A Coast Guard camera pointed at the Hudson River completes the story of the miracle landing from start to finish. Within seconds of the splashdown, passengers are evacuating and a quick minute later, the first boat steams full speed towards the downed aircraft. There isn’t any sound but the 10 minute video chronicles the entire event. The must see video after the break. Read More

  • Flight 1549 lands in Hudson River, all safe

    Flight 1549 lands in Hudson River, all safe

    From Flickr
    Now this is a feel-good story. All 135 people aboard US Airways flight 1549 are safe and sound after a soft water landing and escape into the frigid Hudson River on rafts. I’m not a very good flier and I read this story by Steven Johnson about the relative safety of air travel. The money shot: [MIT Professor Arnold] Barnett calculates that it’s more likely for a young… Read More

  • Nanologica to make see-through solar cells

    Nanologica to make see-through solar cells

    Now here’s an odd discovery I made today: Nanologica has created see-through solar cells that you can place on a building surface. The technology is pretty freaky. What you have is a “polarized” surface that lets in light allows some light to pass through. Some light, however, is captured and reflected back at a different wavelength so it can’t leave the glass until it… Read More

  • Aerion supersonic jet flies from New York to London in 3 hours

    Aerion supersonic jet flies from New York to London in 3 hours

    The superrich and political élite will be able to fly from London to New York in three hours once 2015 rolls around. A new supersonic jet, the Aerion, is in development that will be able fly at mach 1.6—that’s 1,217 mph. And it’s not like this is a mock-up or anything. The company has already received 50 $237,000 deposits for the first models. The supersonic jet is being… Read More

  • 35-story indoor ski resort planned for Long Island

    35-story indoor ski resort planned for Long Island


    The official car of Long Island The Great Indoors? Developers out on Long Island, the fashion capital of the world, plan to build a $2 billion resort, whose crown jewel will be a 35-story ski mountain. The resort, at Riverhead, which is 75 miles east of New York City (about an 18-hour drive on the LIE), isn’t expected to be open until 2013. Naturally, environmentalists oppose the… Read More

  • Hynix Semiconductor shrinks solid-state memory by 1/3

    Hynix Semiconductor shrinks solid-state memory by 1/3

    I don’t pretend to understand the subtleties of flash memory manufacturing. But I think what’s happened here is that Hynix has contrived a way to put three bits instead of two into each cell, increasing the data density of a chip by 50% – or reducing the size by 30%. Before now they could only do this on 16GB NAND modules, but now they’re doing it for 32GB ones. High… Read More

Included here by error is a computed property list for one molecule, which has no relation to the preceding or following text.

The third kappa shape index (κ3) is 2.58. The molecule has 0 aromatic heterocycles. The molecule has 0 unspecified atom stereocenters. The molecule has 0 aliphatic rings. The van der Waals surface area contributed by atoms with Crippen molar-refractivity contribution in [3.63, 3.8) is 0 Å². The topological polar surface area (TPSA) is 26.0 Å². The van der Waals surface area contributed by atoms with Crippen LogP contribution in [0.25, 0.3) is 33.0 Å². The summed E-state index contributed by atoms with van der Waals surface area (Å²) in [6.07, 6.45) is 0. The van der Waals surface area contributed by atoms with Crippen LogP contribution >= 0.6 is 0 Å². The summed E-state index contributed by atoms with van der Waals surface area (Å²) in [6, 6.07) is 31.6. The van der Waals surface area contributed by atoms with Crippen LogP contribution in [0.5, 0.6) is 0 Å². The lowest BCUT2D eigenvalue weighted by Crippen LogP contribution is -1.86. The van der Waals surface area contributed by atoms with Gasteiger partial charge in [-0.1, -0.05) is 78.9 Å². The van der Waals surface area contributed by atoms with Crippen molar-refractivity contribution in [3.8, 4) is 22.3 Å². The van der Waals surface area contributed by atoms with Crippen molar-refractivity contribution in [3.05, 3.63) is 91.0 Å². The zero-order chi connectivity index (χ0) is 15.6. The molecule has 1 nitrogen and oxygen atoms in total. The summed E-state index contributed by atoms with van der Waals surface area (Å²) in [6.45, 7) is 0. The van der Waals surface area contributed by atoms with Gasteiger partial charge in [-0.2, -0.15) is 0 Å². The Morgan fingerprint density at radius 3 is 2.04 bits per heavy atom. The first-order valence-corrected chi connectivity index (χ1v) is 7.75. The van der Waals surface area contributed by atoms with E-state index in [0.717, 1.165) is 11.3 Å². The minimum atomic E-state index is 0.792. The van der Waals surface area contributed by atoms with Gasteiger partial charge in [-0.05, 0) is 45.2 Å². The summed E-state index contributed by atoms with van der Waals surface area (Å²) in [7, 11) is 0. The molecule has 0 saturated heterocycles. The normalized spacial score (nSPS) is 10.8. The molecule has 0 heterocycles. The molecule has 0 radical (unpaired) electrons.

• Contest: Win History's "Engineering Disasters" DVD set

    Contest: Win History's "Engineering Disasters" DVD set

    Here are some shows where you can really see some gear crunch. They’re part of the History Channel’s Modern Marvels series, which cover (as you may expect) the major works, megastructures, and, in this set, the spectacular failures of modern engineering. You won’t be seeing the Apple Newton on there or Microsoft Bob, but you will see bridges and buildings collapsing, huge… Read More

  • A logic probe made from an insulin syringe

    A logic probe made from an insulin syringe


    It looks like something out of the Matrix or the Dune movie – imagine this electric needle plunging into your flesh and injecting you with the Snow Crash virus. Or something. In any case, it’s more just a case of ingenuity as this guy needed a very sharp little probe to test some voltages out of a few very tiny pins. So he rigged up a medical-grade steel-tipped needle for… Read More

  • Video: Engineering students control robot with Nintendo DS

    Some French students have figured out a way to use the Nintendo DS to control a small robot. The above video shows someone controlling the robot by using the touchscreen, by tilting the DS and by using Pictochat. Longtime readers will know that I think robots, in all their forms, are silly, but this I like. Today these kids are screwing around with robots and handheld video game systems… Read More

  • Green machines from MIT's Product Engineering Processes

    Green machines from MIT's Product Engineering Processes


    Some MIT engineering students were given an assignment to prototype something based on the concept of “reduce, reuse, recycle.” Seven 18-student teams teams were formed and came up with some pretty cool stuff. One team made a solar powered bin that detects and separates recyclables dropped into it. Another found a way to separate the oil from used oil filters before dumping… Read More

  • Donkey Kong – Post-It Note Edition

    Donkey Kong – Post-It Note Edition

    Bored UCSC Engineering Students + 6400 Post-It Notes = A delightful Donkey Kong scene on a window. End of transmission. UCSC Engineering Building Attacked By Giant Gorilla [UCSC.edu] Read More